Foundations: Prayer - Part II
One of my favorite words in Christianity is one that we say routinely and often without much thought. It’s this word often left untranslated, “Amen”.
Amen! What does this mean? The word “amen” means that something is true, sure, or certain. Sometimes it can be translated as “This is so!” or “so be it!” I also like the way it is translated in certain parts of the Small Catechism when Luther ends the explanations to the creed by saying, “This is most certainly true!” He’s really saying, “Amen! This is so!”
So talking about prayer, why is the word “amen” so meaningful to me? It really stems from the fact that when we pray corporately, whether there is a pastor, liturgist, or leader that is the one voicing the prayer, when the whole body says, “Amen”, the church together is saying “this is our prayer!” The congregation is giving assent to what was just prayed as if they prayed it themselves. This is why from ancient times, the Church has responded to petitions uttered in corporate worship with phrases such as, “Hear our prayer”. It’s not “hear our prayers”, but “hear our PRAYER”-singular, as we pray together with one voice.
In some ways, prayer is always corporate. It is never alone. Think about the prayer our Lord taught us to pray. He teaches us to pray “Our Father…” First and foremost, our prayers to God are prayers prayed along with Christ, the mediator between God and man who has brought us into this relationship with His Father where we can call upon Him. So we pray with Christ, and we pray with all who are united in Christ (other believers). And the language doesn’t stop there. You continue and you pray, “give us this day, our daily bread,” and “forgive us our trespasses”, and so on. When you are home in your room and praying the Lord’s Prayer in the morning or evening, you don’t change the words to be singular. Rather, you continue to pray it with the company of faith, that great cloud of witnesses. And they echo our prayer and say, “Amen”.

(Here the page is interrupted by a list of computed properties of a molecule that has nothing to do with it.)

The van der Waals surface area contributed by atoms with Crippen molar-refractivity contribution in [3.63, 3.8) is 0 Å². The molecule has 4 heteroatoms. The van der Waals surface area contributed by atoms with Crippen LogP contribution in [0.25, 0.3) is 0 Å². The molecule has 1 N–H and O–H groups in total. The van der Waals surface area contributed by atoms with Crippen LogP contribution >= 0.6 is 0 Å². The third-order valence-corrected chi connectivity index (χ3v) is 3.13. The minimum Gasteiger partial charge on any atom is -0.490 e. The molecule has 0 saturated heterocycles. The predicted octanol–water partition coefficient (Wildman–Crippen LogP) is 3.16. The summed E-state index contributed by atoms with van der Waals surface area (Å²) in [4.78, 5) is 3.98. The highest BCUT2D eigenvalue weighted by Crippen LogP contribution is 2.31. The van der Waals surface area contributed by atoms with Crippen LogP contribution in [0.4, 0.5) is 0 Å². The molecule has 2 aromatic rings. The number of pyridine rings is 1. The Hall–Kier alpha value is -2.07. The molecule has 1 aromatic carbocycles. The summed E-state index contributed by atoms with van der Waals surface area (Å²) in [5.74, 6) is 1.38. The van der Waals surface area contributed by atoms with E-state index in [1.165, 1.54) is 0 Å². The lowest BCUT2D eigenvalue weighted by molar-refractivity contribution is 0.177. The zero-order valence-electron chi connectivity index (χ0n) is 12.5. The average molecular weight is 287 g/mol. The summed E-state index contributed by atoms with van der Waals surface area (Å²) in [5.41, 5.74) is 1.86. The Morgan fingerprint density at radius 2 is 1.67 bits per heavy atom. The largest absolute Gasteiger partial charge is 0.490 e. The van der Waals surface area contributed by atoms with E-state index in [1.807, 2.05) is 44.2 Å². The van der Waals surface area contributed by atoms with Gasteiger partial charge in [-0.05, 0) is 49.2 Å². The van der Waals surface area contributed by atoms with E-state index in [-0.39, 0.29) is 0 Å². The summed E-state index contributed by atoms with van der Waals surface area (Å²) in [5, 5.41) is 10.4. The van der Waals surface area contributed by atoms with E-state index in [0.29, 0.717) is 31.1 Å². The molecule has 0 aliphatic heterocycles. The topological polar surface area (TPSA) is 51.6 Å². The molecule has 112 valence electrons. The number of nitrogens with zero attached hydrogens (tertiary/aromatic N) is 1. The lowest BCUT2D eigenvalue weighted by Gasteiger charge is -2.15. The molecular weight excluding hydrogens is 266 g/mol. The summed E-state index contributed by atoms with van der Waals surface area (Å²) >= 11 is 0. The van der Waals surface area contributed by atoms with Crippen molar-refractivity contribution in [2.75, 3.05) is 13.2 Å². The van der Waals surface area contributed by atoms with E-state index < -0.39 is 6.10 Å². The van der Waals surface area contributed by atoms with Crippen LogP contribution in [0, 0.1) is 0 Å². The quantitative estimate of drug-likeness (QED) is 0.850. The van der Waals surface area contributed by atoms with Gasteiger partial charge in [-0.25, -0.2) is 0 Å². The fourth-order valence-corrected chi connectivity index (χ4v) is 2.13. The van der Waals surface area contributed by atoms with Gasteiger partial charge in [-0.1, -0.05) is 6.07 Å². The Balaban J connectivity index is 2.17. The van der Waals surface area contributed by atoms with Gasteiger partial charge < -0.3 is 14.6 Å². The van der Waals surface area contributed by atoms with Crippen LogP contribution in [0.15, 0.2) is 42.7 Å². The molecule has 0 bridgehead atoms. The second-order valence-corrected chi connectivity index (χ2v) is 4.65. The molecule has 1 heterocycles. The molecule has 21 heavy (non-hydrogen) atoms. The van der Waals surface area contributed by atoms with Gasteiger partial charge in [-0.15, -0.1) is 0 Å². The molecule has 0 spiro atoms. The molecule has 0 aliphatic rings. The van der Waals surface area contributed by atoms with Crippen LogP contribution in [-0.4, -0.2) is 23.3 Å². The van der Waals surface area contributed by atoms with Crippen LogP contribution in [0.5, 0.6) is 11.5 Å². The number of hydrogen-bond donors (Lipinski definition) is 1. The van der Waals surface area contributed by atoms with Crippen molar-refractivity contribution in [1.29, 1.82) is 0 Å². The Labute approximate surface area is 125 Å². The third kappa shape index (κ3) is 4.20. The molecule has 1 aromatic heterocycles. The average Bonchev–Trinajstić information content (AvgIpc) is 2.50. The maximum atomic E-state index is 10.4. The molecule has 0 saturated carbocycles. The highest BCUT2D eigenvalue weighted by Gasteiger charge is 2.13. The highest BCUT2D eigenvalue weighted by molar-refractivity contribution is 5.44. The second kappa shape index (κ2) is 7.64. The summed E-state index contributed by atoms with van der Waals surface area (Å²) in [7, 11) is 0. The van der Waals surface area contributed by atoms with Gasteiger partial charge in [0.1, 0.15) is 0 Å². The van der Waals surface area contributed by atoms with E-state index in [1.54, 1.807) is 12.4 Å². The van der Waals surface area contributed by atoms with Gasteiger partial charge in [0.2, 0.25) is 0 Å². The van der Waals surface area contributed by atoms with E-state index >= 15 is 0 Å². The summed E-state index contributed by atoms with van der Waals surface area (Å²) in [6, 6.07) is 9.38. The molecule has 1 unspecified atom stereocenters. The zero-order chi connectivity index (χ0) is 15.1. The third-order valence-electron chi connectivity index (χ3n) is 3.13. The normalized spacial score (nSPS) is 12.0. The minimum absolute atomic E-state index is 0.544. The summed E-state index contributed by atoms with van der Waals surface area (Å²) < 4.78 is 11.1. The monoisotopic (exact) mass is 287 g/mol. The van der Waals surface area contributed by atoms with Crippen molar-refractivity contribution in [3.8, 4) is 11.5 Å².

We were created for community (both with God and with each other), and we’ve been called into community by the Holy Spirit in His Church. We stand together. We hear and receive His Word and Sacrament together, and we lift up prayer and praise together. Prayer is a powerful weapon against the assaults of the evil one, and while we cover ourselves in prayer to God on our own, we gather together as well and lift up holy hands in prayer against the forces of darkness. So we stand together in prayer. This happens in the church service and in numerous other settings. I’m reminded of the words of Matthew 18 when Jesus says, “…if two of you agree on earth about anything they ask, it will be done for them by my Father in heaven. For where two or three are gathered in my name, there am I among them” (Matthew 18:19-20).
As St. Paul gives instructions on worship to St. Timothy he says, “First of all, then, I urge that supplications, prayers, intercessions, and thanksgivings be made for all people, for kings and all who are in high positions, that we may lead a peaceful and quiet life, godly and dignified in every way” (1 Tim. 2:1-2). This is a reference to what the body of Christ should be doing together-Praying for all people!
The church is a praying church. Attending to God’s Word together, we turn to Him in prayer together. We seek Him together. We pray for healing together. We praise Him together. This is what the Church does.
We’re accustomed to this on Sunday, but it is my prayer that we continue to gather in small groups and as a whole community for times of prayer. It is our prayer that we will be providing prayer and praise services on occasion for us to come and call on His name together, imploring Him to be at work in and through us, and lifting up our intercessions for each other, for our community, and for the world.
One of the true blessings in my ministry was the ability to begin my work week in prayer with brothers and sisters in Christ. My first two and a half years of ministry my Monday mornings began with two dear ladies who have faithfully departed this earth, Leah Spenn and Joyce Deany. We gathered in the front pew of Faith Lutheran Church and prayed. I continued a similar practice when I arrived at Prince of Peace in Iowa. And I believe it is time to reinstate that here.
I’d like to invite you to join me in the sanctuary on Monday mornings at 9:00 AM (for whoever is available) that we might join together in prayer. We’ll begin this on October 2nd with a schedule forthcoming.
Let us be people of prayer! And let us turn to Him together, for He hears us, He’s gathered us, and where two or three are gathered in His name, He is in our midst.
Pastor Joe Dapelo